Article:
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REVIEW ARTICLE Table of Contents   
Year : 2020  |  Volume : 13  |  Issue : 2  |  Page : 99-110
Exploring the therapeutic benefits of Pranayama (yogic breathing): A systematic review

1 Department of Physiology, Faculty of Medicine, University of Colombo, Colombo, Sri Lanka; Institute of Health and Biomedical Innovation, Queensland University of Technology, Brisbane, Australia
2 Department of Pharmacology, Faculty of Medicine, University of Colombo, Colombo, Sri Lanka
3 Department of Physiology, Faculty of Medicine, University of Colombo, Colombo, Sri Lanka
4 Fortis-C-DOC Centre of Excellence for Diabetes, Metabolic Diseases and Endocrinology, Diabetes Foundation and National Diabetes Obesity and Cholesterol Foundation, New Delhi, India

Correspondence Address:
Ranil Jayawardena
Department of Physiology, Faculty of Medicine, University of Colombo, Colombo

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Source of Support: None, Conflict of Interest: None

DOI: 10.4103/ijoy.IJOY_37_19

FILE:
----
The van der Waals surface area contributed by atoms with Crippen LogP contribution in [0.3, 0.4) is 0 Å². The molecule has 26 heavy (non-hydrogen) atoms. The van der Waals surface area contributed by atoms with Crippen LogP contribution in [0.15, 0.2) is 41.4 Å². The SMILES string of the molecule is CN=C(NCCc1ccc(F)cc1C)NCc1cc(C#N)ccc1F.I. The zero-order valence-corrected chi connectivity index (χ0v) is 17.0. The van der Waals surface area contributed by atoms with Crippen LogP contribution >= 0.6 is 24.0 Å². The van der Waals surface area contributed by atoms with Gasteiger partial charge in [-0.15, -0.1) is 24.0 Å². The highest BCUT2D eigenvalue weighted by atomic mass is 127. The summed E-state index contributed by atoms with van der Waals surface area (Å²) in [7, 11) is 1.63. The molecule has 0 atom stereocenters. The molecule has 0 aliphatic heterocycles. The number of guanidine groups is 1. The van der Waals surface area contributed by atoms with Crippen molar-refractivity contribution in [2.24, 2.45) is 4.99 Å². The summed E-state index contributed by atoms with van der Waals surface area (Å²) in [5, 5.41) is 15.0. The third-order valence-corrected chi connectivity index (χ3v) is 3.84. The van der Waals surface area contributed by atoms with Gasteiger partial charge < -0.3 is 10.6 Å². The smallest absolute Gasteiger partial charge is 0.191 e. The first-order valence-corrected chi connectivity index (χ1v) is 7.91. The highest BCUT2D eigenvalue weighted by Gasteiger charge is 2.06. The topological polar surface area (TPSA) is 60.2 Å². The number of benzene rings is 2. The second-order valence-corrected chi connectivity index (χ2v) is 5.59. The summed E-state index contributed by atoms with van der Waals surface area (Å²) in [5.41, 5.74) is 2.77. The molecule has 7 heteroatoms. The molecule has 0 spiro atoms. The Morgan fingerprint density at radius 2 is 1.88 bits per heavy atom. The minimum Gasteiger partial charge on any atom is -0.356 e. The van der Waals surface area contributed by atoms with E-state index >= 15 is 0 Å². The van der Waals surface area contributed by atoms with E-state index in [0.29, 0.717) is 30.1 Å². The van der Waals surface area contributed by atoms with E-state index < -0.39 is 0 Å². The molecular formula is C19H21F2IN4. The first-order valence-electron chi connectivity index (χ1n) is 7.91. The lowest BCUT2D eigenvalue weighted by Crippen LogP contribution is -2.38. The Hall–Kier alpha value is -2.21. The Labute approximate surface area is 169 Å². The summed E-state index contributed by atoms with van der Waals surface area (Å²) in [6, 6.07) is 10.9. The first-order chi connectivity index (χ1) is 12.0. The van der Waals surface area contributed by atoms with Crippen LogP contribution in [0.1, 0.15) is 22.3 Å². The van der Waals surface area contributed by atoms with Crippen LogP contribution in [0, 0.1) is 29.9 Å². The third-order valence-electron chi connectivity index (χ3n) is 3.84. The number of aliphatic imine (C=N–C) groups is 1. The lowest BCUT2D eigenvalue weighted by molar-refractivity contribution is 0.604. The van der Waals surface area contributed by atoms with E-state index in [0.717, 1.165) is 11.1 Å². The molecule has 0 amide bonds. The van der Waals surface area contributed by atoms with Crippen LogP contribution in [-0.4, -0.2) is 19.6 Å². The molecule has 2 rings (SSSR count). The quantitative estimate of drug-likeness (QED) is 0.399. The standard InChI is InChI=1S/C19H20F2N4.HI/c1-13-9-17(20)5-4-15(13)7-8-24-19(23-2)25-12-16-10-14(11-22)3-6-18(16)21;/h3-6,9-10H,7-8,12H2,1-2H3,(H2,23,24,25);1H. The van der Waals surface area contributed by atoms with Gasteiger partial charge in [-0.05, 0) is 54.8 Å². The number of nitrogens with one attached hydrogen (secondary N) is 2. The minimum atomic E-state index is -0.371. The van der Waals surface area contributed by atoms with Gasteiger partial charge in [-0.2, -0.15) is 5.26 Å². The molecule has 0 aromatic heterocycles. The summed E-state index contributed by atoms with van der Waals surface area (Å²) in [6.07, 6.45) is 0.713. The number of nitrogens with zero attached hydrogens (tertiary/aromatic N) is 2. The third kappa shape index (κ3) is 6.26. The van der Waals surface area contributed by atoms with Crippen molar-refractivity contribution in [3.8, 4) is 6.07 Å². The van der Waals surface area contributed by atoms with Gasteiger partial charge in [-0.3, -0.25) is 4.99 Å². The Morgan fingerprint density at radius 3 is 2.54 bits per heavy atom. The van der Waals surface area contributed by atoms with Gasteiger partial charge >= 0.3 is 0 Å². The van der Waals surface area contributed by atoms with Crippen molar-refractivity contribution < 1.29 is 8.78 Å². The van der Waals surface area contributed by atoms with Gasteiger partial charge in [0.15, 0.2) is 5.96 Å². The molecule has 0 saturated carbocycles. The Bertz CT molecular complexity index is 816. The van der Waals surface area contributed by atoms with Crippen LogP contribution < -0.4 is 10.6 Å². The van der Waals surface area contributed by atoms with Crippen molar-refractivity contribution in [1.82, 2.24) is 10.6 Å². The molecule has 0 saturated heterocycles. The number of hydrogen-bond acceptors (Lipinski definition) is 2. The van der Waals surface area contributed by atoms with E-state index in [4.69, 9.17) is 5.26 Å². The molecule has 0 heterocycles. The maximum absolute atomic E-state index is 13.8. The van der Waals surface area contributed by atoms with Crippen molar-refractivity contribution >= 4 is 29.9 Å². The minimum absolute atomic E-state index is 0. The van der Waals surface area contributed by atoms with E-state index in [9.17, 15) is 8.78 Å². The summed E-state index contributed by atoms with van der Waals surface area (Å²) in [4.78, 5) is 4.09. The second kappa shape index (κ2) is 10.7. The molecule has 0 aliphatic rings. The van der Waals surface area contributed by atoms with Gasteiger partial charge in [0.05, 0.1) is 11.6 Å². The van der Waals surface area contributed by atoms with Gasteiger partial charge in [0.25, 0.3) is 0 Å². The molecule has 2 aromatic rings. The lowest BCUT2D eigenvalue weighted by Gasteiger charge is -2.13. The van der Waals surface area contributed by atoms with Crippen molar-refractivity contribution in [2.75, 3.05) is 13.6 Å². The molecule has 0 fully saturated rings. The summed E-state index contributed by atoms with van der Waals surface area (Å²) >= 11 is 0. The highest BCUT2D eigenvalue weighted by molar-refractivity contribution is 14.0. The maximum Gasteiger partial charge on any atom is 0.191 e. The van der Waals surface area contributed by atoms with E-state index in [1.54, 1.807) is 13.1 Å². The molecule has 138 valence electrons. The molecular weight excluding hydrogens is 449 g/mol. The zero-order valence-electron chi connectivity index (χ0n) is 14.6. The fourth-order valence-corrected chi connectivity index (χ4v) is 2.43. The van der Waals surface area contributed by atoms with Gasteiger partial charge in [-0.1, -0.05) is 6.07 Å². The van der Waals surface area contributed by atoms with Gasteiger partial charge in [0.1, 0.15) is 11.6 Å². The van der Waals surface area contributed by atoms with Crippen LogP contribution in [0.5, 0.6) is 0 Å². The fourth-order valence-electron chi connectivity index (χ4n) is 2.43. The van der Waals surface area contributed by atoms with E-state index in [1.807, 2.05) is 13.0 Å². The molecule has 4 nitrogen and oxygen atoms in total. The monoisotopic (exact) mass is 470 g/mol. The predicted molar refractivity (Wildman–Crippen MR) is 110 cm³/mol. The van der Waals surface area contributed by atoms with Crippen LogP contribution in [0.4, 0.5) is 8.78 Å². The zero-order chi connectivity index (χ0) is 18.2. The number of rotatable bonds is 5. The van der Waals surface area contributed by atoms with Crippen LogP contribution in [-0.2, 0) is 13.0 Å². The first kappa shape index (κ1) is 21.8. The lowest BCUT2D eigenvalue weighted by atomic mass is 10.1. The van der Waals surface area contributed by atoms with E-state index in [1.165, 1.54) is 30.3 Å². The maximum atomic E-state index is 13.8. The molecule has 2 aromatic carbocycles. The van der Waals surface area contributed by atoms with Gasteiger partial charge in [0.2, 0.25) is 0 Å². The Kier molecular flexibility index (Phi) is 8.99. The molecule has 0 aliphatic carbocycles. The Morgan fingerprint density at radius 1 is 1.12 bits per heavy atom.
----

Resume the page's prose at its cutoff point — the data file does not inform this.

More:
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Background: Pranayama (yogic breathing) has demonstrated numerous beneficial health effects. At present, there are no systematic reviews evaluating the beneficial health effects of pranayama alone as a practice. Aim: The aim of this study is to perform a systematic review about the beneficial health effects of pranayama. Methods: Data were obtained using a stepwise search process by searching the online PubMed, Web of Science, and SciVerse Scopus databases using keywords. Controlled clinical trials in humans, using “Pranayama” as an intervention with an appropriate control group and evaluating health-related outcomes were selected for inclusion. Results: Initial database searching indicated 669 potentially eligible articles, of which 18 studies satisfying the inclusion/exclusion criteria were selected. All were controlled trials, of which 13 were randomized and 1 was a crossover study. Number of participants ranged from 16 to 160, and the duration of pranayama practice varied from 4 days to 6 months. Studies demonstrated a significant effect on cardiorespiratory functions, in patients with bronchial asthma, with the improvement of pulse rate, systolic blood pressure, and respiratory function measurements. Furthermore, reduction in the frequency of attacks, severity, and medication requirement was also observed, with improved quality of life (QOL). In patients with chronic obstructive pulmonary disease, symptom, activity, and impact scores were improved. QOL improvement was also noted in cancer patients. Conclusions: Available evidence on pranayama indicates physiological and psychological benefits. Beneficial effects were mostly observed in patients with respiratory diseases such as bronchial asthma. It also helped those with cancer and cardiovascular disease. However, further high-quality randomized trials are required to provide definitive evidence.

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